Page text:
Cyprus, Greece Oppose EU Ban Idea on Russian Tourist Visas

ATHENS – Cyprus and Greece, which supported a European Union ban on Russian airlines as part of sanctions for the invasion of Ukraine said they won’t agree to bar visas for Russian tourists.

The prohibition request was made by Ukraine and saw some support in countries in the EU including Estonia, Finland, Latvia and Lithuania, but Germany opposed it, and now Greece and Cyprus do, said POLITICO.

German Chancellor Olaf Scholz said that Russian President Vladimir Putin should be blamed for the war in Ukraine and not Russians although Russian tennis players were excluded from professional tournaments.

EU foreign ministers are expected to discuss the calls for a tourist ban at a meeting in Prague at the end of August, the news site said, also it seems dead in the water as the bloc requires consensus.

Cyprus, home to some 50,000 Russians and a big vacation spot for Russians, was reluctant to go along with the ban on Russian airlinesand Cypriot Foreign Ministry General-Secretary Kornelios Korneliou said the visa block is wrong.

“We believe in people-to-people contacts and even Turkish nationals are granted visas by the Cypriot authorities, so we don’t consider that measure has any value for Russians,” he said.

That was in reference to the Greek-Cypriot side of the island, which is a member of the European Union, allowing Turks to visit even though the northern third has been occupied by Turkish-Cypriots since 1974 invasions.

Most of the Russian community on Cyprus live in Limassol, a city of 237,000 on the southern coast and Russians accounted for 25 percent of total tourist arrivals in the island before the war, the site added.

“We shouldn’t prevent these communities from coming into contact with families and friends,” Korneliou added. “The main weapon is European unity and our partners should respect the sensitivities of others on this issue.”

There is strong support in Greece as well for Russia, the countries sharing the Orthodox faith, although Prime Minister Kyriakos Mitsotakis’ backing of Ukraine and supplying weapons drew Putin’s wrath.

Since Russians can’t fly into Greece they are going to Serbia and then arriving from there, it was reported, but a visa ban would prevent even that and shut them out from the 27 member states.

Turkey, which wants to join the EU but refused to go along with sanctions and is allowing Russian airlines, has benefited at the cost of Greece and Cyprus, which want it to stop there and would veto any visa ban attempt, it was said.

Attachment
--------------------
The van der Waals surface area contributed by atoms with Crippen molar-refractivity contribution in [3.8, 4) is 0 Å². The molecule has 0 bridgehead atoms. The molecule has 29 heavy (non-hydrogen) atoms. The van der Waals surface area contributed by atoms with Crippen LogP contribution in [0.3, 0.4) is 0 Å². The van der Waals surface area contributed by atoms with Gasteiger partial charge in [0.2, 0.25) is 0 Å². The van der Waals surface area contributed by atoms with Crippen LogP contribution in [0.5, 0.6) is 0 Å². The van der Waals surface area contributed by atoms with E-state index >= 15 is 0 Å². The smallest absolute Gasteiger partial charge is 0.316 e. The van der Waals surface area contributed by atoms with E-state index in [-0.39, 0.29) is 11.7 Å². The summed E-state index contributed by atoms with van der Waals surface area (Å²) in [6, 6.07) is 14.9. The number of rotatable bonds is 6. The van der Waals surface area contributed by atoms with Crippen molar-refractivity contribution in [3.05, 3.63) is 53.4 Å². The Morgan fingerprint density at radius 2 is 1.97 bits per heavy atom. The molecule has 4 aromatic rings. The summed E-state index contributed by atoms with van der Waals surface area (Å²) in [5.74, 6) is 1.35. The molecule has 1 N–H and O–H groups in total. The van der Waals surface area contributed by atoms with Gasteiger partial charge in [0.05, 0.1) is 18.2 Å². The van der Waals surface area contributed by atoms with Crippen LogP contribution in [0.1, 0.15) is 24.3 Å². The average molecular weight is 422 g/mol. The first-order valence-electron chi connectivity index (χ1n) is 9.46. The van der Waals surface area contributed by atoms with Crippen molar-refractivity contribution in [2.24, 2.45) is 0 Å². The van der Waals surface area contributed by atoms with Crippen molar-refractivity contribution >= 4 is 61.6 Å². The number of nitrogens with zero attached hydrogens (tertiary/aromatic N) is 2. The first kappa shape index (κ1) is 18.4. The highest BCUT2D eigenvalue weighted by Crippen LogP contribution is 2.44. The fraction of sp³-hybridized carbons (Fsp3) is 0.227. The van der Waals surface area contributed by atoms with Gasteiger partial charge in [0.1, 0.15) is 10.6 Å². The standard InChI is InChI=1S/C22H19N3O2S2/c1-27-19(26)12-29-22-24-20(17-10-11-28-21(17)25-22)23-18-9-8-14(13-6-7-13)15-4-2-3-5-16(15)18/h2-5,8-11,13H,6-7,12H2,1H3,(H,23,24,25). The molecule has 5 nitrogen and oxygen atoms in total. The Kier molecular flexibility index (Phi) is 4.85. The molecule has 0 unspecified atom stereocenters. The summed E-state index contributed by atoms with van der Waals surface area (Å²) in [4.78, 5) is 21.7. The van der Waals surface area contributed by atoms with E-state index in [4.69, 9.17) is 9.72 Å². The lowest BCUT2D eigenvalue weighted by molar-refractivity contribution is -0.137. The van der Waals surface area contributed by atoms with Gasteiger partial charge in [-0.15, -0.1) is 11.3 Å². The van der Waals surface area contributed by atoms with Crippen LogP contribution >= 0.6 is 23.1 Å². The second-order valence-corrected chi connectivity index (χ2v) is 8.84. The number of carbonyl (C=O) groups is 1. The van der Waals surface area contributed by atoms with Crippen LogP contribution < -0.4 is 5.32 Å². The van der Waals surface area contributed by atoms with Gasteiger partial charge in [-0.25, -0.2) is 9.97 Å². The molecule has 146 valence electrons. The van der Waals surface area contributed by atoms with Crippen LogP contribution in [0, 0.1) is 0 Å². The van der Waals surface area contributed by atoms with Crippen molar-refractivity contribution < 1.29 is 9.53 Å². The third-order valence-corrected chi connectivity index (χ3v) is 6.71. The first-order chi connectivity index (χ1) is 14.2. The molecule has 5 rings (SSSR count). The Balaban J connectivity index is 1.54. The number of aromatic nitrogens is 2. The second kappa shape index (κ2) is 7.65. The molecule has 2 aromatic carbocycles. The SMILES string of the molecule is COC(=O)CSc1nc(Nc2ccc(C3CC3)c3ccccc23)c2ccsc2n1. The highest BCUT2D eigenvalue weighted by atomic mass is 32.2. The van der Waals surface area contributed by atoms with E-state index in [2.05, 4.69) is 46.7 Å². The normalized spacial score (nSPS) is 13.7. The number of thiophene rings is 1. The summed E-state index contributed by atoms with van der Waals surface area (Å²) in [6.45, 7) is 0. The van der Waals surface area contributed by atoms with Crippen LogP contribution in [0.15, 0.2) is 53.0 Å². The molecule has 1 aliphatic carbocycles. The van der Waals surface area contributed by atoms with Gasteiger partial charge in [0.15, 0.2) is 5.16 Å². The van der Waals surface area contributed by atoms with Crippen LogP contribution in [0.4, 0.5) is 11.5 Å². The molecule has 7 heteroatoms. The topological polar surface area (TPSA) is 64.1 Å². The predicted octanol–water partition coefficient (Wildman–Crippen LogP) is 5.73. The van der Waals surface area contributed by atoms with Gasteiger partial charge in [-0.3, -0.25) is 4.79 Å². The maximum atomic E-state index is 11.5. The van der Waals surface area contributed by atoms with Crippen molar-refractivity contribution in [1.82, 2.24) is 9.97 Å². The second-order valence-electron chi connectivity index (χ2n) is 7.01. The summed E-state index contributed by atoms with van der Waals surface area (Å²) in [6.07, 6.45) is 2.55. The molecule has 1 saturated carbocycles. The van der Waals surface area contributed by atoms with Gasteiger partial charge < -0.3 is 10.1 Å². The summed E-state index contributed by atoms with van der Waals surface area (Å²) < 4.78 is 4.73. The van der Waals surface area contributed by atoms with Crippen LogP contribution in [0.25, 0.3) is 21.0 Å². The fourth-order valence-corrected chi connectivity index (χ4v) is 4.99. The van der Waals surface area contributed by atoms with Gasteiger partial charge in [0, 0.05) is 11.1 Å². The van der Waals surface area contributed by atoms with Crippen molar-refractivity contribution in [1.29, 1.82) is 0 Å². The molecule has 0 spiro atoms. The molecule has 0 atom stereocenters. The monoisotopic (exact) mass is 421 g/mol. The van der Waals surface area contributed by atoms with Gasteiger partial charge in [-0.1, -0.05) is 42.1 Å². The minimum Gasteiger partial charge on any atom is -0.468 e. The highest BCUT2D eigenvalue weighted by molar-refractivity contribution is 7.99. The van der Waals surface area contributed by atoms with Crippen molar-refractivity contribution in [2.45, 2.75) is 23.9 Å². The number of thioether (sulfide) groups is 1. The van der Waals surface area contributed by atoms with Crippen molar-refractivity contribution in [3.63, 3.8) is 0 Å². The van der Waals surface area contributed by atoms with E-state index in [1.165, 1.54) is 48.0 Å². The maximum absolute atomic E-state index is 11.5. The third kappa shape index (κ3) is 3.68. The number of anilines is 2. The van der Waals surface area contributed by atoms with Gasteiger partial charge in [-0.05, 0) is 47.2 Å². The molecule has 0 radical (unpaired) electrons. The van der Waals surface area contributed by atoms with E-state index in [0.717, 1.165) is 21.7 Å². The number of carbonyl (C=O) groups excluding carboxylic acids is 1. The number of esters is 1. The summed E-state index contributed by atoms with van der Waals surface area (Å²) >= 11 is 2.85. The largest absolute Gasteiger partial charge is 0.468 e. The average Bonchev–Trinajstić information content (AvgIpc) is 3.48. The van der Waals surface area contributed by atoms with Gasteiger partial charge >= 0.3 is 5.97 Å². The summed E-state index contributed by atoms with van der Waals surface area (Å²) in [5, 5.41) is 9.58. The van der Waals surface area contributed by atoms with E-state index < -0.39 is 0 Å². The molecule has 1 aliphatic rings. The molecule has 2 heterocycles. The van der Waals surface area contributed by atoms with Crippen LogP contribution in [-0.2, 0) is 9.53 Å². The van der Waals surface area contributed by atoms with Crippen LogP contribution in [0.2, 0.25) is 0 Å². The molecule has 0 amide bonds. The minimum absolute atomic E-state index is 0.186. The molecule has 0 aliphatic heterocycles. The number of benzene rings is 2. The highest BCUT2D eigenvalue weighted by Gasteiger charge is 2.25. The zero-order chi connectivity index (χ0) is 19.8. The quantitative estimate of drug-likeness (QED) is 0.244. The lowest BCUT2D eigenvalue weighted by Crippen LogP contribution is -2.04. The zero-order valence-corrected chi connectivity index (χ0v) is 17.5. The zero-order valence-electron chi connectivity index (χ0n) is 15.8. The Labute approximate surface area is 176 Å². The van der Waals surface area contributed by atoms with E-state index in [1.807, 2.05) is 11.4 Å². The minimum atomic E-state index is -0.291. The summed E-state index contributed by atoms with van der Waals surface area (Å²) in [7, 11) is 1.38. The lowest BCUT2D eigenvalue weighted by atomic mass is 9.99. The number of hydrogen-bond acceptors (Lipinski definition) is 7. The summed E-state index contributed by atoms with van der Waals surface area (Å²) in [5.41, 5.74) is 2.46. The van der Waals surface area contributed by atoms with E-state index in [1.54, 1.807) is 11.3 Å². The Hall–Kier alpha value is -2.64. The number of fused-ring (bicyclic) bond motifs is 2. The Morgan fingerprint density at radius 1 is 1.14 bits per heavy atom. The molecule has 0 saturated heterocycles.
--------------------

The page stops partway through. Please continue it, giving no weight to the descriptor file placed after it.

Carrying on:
Ukrainian President Volodymyr Zelenskyy earlier this month dismissed the idea that tourism visas should stay in place to protect people fleeing persecution, the report added.

“There are people who really need protection, who are persecuted in Russia, may even be killed, and therefore they should receive help from the civilized world,” he said. “These are well-known legal mechanisms — through refugee status, asylum requests, and other opportunities to help and support.”

“This should not apply to the rest of Russian citizens in Europe, tourism, entertainment, business affairs,” he added.


NEW MEXICO - A working meeting was held between Culture and Sports Minister Lina Mendoni and Mexico's Minister of Culture, Alejandra Frausto Guerrero, in Mexico.

Top Stories


A pregnant woman was driving in the HOV lane near Dallas.

General News

FALMOUTH, MA – The police in Falmouth have identified the victim in an accident involving a car plunging into the ocean on February 20, NBC10 Boston reported.

General News

NEW YORK – Meropi Kyriacou, the new Principal of The Cathedral School in Manhattan, was honored as The National Herald’s Educator of the Year.


Bam! NASA Spacecraft Crashes Into Asteroid in Defense Test

CAPE CANAVERAL, Fla. — A NASA spacecraft rammed an asteroid at blistering speed Monday in an unprecedented dress rehearsal for the day a killer rock menaces Earth.

Enter your email address to subscribe

Provide your email address to subscribe. For e.g. abc@xyz.com

You may unsubscribe at any time using the link in our newsletter.